This is because of both weight and wind resistance. If you can, practice with field tips with the same weight as the broadheads you will use.

    4.5 - Practice from Your Stand
    Most people skip this step. However, practicing from your stand is important for several reasons.

    One is that you will be shooting down on your target from a tree stand. This changes the distance and angle of your shot, so you will need to make adjustments for this type of shot.
     
  3. Robert Gate

    Robert Gate Newb

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    Chapter 5: Setting Up a Stand for Crossbow Hunting[/SIZE]
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    5.1 - Types of Crossbow Stands
    There are three primary types of stands for crossbow deer hunting. The most popular is a tree stand.

    The primary advantage is that deer rarely look up. Most of their food sources and predators are at eye level, so they have no reason to look up unless you give them one.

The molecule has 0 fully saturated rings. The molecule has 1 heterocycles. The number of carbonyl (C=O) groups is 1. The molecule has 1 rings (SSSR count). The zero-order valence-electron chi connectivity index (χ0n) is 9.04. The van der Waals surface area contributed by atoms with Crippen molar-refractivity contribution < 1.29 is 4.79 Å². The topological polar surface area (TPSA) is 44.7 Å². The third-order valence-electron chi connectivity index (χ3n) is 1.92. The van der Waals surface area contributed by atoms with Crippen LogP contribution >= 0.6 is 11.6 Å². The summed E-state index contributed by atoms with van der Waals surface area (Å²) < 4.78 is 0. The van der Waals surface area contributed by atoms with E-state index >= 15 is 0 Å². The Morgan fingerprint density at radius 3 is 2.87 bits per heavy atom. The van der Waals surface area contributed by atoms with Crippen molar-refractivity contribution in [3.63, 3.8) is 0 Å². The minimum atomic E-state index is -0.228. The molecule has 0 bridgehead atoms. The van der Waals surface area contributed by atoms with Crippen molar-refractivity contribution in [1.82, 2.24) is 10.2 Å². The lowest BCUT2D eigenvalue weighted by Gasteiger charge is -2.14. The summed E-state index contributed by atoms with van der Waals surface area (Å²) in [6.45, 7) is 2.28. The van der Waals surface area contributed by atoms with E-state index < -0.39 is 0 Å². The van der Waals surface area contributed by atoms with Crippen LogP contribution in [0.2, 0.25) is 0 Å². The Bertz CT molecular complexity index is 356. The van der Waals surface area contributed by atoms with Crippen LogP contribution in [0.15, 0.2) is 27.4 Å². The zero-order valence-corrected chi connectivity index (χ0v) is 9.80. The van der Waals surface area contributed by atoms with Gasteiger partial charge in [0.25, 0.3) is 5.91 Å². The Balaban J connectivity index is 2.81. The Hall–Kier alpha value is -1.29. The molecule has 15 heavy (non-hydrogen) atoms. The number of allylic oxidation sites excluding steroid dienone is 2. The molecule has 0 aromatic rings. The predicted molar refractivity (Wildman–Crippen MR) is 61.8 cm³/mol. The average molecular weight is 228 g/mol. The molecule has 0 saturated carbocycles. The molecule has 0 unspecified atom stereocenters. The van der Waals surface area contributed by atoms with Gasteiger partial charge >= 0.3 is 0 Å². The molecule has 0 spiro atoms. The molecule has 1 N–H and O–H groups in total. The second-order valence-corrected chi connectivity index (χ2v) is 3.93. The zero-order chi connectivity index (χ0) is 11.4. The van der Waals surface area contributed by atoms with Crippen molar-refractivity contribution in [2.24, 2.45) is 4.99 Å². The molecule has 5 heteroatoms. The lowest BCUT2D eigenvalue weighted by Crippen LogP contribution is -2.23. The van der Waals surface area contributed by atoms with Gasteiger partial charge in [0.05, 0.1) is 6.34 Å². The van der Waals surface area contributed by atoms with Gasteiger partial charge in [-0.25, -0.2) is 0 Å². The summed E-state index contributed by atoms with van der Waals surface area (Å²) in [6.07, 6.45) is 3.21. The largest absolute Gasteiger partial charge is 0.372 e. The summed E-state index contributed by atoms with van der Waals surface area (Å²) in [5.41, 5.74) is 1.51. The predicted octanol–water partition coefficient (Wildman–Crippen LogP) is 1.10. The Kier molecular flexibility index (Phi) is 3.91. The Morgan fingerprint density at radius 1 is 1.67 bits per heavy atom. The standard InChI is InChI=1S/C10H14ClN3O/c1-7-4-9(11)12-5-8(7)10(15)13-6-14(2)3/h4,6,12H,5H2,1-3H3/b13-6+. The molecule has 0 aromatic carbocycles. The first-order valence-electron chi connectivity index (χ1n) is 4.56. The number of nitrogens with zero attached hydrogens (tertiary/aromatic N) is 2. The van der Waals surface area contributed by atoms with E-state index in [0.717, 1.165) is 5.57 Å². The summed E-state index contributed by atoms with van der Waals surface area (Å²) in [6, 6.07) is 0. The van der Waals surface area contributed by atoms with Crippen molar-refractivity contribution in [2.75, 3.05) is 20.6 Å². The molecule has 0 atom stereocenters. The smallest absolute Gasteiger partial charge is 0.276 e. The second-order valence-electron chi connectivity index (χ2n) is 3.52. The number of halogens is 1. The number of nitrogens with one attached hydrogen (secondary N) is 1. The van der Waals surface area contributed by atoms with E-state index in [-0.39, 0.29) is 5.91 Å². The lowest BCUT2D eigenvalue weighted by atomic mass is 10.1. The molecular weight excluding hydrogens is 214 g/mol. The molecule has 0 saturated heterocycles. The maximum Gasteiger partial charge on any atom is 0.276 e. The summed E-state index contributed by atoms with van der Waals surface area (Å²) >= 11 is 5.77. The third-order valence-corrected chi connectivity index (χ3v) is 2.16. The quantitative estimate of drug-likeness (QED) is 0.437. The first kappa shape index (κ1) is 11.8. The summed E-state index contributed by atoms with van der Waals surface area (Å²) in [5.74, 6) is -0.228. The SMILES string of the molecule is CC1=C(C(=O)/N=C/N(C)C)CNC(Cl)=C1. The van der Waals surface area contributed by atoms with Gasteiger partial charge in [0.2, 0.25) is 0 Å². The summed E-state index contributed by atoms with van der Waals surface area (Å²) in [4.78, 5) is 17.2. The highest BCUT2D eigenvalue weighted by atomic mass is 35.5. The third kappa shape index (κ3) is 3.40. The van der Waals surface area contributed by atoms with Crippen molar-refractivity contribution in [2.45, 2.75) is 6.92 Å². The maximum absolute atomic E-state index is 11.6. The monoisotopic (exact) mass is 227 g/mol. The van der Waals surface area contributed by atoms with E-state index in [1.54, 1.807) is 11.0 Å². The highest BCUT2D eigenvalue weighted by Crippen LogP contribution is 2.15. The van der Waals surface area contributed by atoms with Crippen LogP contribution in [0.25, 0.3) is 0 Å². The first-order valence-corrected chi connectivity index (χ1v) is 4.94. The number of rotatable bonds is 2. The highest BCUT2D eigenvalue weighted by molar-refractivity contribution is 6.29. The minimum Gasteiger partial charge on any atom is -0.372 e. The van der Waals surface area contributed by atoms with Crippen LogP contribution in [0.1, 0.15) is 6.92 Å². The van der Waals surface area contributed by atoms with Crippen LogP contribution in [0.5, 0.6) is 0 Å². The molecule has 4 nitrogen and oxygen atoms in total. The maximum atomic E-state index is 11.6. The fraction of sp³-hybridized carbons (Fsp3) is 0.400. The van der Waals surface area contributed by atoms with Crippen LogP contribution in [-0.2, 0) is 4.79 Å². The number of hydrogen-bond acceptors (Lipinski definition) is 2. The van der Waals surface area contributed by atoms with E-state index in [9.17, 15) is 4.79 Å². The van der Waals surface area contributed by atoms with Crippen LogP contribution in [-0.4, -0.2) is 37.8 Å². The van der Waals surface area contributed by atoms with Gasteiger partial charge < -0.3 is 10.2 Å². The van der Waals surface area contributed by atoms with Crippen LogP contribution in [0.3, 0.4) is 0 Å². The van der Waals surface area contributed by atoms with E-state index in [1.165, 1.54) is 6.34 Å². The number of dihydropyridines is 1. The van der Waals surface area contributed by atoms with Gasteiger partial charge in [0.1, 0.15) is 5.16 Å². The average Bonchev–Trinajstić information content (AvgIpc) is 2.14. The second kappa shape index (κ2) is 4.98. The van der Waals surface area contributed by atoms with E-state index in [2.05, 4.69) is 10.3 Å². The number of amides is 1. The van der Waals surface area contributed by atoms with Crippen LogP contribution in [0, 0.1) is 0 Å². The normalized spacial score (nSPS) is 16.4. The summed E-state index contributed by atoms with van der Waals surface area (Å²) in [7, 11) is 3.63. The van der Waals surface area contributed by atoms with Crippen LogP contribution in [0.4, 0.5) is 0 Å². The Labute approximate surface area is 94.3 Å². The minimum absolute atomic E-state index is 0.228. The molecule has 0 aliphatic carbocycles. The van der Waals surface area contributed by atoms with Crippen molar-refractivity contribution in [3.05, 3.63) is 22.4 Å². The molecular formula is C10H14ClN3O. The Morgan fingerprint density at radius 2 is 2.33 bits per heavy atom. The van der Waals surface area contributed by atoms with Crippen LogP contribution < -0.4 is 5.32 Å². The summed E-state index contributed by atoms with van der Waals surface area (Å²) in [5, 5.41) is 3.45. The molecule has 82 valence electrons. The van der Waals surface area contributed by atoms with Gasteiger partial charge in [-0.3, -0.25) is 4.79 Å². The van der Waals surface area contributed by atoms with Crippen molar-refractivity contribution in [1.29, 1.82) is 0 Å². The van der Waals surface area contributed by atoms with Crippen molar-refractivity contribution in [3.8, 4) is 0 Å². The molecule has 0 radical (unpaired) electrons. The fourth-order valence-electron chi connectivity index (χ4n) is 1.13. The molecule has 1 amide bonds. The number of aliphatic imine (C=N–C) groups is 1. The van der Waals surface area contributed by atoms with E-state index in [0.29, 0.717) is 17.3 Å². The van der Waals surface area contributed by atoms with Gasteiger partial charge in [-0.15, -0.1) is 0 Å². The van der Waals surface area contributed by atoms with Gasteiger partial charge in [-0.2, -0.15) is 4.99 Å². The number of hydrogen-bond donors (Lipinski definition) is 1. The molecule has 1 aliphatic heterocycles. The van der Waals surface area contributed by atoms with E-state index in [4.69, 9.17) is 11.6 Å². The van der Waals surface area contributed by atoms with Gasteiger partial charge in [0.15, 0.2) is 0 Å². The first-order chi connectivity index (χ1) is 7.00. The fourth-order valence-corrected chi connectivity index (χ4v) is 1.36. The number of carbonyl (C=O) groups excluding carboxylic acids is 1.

Therefore, you are less likely to spook a deer with any movement that you make. In addition, deer are less likely to smell you when you are sitting in a tree instead of on the ground. You can also build your own tree stand if you like.

    5.2 - Stand Placement
    A game trail is a great sign that deer have been coming through the area.

    If you are specifically looking for that big buck, look for rubs on trees and scrapes on the ground.

    If you will take a doe, tracks and scat are good signs to consider.

    5.3 - Shooting Lanes
    I like to pick a location for a tree stand or ground blind that gives me at least three primary shooting lanes.

    Basically, I only want my view to the rear to be blocked if anything. You may have to cut out some branches in advance to ensure you have these shooting lanes.

    Keep in mind that you only need to see about 50 yards in each direction to consider it a shooting lane.